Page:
Seeking a Path to Europe, Refugees and Migrants Ultimately Turned Back by Covid-19

Years of Turkey-EU disputes over Syrian refugees came to a head at the Turkish-Greek border in early March after Turkey opened its side of the border to those wanting to leave for Europe.

A weeks-long confrontation between those attempting to cross into Greece and Greek forces attempting to keep them out was temporarily resolved as fears of Covid-19 spreading through informal settlements along the border grew parallel to the beginning of the spread of the virus in Turkey itself as well as within the European Union.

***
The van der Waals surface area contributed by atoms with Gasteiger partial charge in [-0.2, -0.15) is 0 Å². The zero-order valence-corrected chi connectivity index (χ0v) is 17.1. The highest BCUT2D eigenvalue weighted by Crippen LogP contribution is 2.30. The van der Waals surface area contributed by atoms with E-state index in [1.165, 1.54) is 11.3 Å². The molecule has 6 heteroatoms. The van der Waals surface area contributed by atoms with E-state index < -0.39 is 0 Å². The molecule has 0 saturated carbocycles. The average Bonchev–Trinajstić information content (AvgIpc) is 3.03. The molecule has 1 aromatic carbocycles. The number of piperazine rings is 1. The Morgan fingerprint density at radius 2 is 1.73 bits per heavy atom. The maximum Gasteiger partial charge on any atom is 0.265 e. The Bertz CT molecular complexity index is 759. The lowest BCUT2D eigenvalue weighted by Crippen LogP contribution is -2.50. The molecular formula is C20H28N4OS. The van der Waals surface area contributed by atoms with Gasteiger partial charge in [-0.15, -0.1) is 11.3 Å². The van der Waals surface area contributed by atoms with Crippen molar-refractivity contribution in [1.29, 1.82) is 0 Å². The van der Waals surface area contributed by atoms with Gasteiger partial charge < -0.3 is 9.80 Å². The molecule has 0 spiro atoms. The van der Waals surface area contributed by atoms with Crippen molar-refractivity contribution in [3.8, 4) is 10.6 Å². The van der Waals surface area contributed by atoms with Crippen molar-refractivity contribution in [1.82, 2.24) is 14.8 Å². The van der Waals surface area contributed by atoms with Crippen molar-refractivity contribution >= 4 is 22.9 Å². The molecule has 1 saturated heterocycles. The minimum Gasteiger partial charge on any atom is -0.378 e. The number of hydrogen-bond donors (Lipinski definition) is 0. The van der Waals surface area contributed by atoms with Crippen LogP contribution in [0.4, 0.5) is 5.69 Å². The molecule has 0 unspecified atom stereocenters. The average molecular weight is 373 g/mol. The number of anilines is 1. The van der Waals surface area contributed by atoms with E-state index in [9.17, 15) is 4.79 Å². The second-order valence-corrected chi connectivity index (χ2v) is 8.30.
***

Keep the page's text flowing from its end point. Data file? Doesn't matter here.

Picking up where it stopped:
Soon after the Syrian civil war erupted a decade ago, Turkey became host to more forcibly displaced people than any other country in the world, a designation it still holds. Today, over 4.1 million mostly Syrian refugees and asylum seekers live across the country. Feeling like it had dealt with this challenge largely on its own for the first five years of the crisis and following the “migrant crisis” of 2015 in Europe, Ankara reached an agreement with Brussels in March 2016. Turkey would take back refugees and asylum seekers and stem further flows in return for 6 billion euros in promised support.-